6. Reduces Muscle Soreness
Tart cherry juice is an effective remedy for muscle soreness. A study found that long-distance runners who drank tart cherry juice experienced three times less pain during and after the race compared to those who were given the placebo.4 Another study found that runners who consumed 16 ounces (480 ml) of cherry juice in the days leading up to and immediately following a marathon had less muscle damage, inflammation, soreness and also recovered faster.5 Interestingly, tart cherry juice and supplements may increase muscle strength too.
7. Fights Cancer Cells
Tart cherry juice contains cancer-fighting chemicals, including ellagic acid, limonene, perillyl alcohol, and anthocyanins. These chemicals are especially useful against skin, lung, liver, and breast cancers. Researchers have found that the anthocyanins and cyanidin in tart cherries may also decrease the risk of colon cancer.
8. Aids Weight Loss
Tart cherries have a significant impact in influencing metabolism, which helps the body in losing abdominal fat. A study published in the Journal of Agricultural and Food Chemistry asserts the role of anthocyanins in weight reduction. Another 2009 study published in the Journal of Medicinal Food noted that regular tart cherry juice consumption helps decrease abdominal fat and inflammation while reducing the risk of metabolic syndrome, type 2 diabetes, and heart disease.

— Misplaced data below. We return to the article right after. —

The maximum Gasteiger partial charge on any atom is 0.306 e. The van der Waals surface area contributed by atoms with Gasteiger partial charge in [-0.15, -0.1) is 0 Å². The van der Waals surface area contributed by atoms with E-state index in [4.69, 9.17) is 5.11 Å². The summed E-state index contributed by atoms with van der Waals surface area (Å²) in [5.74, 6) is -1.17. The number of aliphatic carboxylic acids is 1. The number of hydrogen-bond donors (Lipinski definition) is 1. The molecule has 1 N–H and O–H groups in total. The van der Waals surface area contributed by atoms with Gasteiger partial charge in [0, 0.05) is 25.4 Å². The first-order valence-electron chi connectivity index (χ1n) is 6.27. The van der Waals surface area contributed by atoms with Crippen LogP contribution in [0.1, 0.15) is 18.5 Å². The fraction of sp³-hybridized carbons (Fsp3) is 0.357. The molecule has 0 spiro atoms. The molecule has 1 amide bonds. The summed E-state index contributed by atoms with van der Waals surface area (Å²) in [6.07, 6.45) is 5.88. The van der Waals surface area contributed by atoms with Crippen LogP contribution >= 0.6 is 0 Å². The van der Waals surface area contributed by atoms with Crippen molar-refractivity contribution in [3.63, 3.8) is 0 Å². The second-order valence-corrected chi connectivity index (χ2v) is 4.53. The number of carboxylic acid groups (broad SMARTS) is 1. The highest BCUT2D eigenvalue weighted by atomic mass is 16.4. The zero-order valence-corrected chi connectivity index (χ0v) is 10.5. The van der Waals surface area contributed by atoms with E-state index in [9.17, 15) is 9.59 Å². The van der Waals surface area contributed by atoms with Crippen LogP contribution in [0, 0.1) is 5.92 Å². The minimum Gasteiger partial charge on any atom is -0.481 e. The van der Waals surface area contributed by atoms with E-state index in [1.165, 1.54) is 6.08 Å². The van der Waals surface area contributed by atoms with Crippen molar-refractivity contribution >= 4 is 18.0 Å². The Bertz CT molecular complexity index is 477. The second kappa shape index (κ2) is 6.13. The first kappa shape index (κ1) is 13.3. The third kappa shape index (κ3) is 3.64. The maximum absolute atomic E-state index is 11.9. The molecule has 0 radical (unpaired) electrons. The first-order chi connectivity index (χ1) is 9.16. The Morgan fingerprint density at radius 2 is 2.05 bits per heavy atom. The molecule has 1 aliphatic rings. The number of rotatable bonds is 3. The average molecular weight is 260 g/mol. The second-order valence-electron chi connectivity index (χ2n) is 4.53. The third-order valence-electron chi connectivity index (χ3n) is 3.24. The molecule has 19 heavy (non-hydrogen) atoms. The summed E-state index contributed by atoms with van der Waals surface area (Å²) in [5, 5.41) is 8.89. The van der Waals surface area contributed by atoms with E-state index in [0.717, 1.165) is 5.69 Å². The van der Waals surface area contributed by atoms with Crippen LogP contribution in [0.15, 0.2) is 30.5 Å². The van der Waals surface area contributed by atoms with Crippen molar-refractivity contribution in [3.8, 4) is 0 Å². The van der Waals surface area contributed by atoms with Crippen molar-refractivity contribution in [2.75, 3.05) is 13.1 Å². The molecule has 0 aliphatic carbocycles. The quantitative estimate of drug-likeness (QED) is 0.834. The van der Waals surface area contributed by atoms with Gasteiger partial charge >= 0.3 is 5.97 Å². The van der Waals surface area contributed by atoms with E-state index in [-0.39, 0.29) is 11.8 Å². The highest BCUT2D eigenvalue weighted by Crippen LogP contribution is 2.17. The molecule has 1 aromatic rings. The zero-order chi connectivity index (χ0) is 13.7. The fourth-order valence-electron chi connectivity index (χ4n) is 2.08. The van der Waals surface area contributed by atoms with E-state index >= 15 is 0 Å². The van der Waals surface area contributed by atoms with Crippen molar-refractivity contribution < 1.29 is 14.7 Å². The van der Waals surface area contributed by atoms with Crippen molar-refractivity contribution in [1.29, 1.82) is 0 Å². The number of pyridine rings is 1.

|↑1||Kim, Dae-Ok, Ho Jin Heo, Young Jun Kim, Hyun Seuk Yang, and Chang Y. Lee. “Sweet and sour cherry phenolics and their protective effects on neuronal cells.” Journal of agricultural and food chemistry 53, no. 26 (2005): 9921-9927.|
|↑2||Kent, Katherine, Karen Charlton, Steven Roodenrys, Marijka Batterham, Jan Potter, Victoria Traynor, Hayley Gilbert, Olivia Morgan, and Rachelle Richards. “Consumption of anthocyanin-rich cherry juice for 12 weeks improves memory and cognition in older adults with mild-to-moderate dementia.” European journal of nutrition 56, no. 1 (2017): 333-341.|
|↑3||Dimitriou, Lygeri, Jessica A. Hill, Ahmed Jehnali, Joe Dunbar, James Brouner, Malachy P. McHugh, and Glyn Howatson. “Influence of a montmorency cherry juice blend on indices of exercise-induced stress and upper respiratory tract symptoms following marathon running—a pilot investigation.” Journal of the International Society of Sports Nutrition 12, no. 1 (2015): 22.|
|↑4||Kuehl, Kerry S., Erica T. Perrier, Diane L. Elliot, and James C. Chesnutt. “Efficacy of tart cherry juice in reducing muscle pain during running: a randomized controlled trial.” Journal of the International Society of Sports Nutrition 7, no. 1 (2010): 17.|
|↑5||Howatson, Glyn, M. P. McHugh, J. A. Hill, James Brouner, A. P. Jewell, Ken A. Van Someren, R. E. Shave, and S. A. Howatson. “Influence of tart cherry juice on indices of recovery following marathon running.” Scandinavian journal of medicine & science in sports 20, no. 6 (2010): 843-852.|